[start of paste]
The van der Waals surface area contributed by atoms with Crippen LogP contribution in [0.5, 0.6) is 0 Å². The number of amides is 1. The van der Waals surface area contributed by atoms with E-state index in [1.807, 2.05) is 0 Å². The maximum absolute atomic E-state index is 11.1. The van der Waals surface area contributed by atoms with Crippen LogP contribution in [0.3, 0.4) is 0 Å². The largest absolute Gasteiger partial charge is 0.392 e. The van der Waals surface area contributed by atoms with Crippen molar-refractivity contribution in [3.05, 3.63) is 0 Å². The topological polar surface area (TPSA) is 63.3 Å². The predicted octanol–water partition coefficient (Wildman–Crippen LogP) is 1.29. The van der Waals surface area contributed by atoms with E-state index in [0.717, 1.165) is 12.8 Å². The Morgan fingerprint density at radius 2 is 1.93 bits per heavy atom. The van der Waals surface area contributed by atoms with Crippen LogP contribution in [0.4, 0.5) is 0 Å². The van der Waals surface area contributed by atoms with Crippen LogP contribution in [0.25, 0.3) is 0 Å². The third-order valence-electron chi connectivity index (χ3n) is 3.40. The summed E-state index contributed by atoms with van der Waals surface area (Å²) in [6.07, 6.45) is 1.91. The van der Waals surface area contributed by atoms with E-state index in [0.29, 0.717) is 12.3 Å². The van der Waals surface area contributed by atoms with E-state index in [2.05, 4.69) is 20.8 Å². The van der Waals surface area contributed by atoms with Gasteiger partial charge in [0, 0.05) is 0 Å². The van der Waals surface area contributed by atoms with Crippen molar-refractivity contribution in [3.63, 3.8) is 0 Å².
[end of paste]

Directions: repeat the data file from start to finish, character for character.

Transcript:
The van der Waals surface area contributed by atoms with Crippen LogP contribution in [0.5, 0.6) is 0 Å². The number of amides is 1. The van der Waals surface area contributed by atoms with E-state index in [1.807, 2.05) is 0 Å². The maximum absolute atomic E-state index is 11.1. The van der Waals surface area contributed by atoms with Crippen LogP contribution in [0.3, 0.4) is 0 Å². The largest absolute Gasteiger partial charge is 0.392 e. The van der Waals surface area contributed by atoms with Crippen molar-refractivity contribution in [3.05, 3.63) is 0 Å². The topological polar surface area (TPSA) is 63.3 Å². The predicted octanol–water partition coefficient (Wildman–Crippen LogP) is 1.29. The van der Waals surface area contributed by atoms with E-state index in [0.717, 1.165) is 12.8 Å². The Morgan fingerprint density at radius 2 is 1.93 bits per heavy atom. The van der Waals surface area contributed by atoms with Crippen LogP contribution in [0.4, 0.5) is 0 Å². The van der Waals surface area contributed by atoms with Crippen LogP contribution in [0.25, 0.3) is 0 Å². The third-order valence-electron chi connectivity index (χ3n) is 3.40. The summed E-state index contributed by atoms with van der Waals surface area (Å²) in [6.07, 6.45) is 1.91. The van der Waals surface area contributed by atoms with E-state index in [0.29, 0.717) is 12.3 Å². The van der Waals surface area contributed by atoms with E-state index in [2.05, 4.69) is 20.8 Å². The van der Waals surface area contributed by atoms with Gasteiger partial charge in [0, 0.05) is 0 Å². The van der Waals surface area contributed by atoms with Crippen molar-refractivity contribution in [3.63, 3.8) is 0 Å².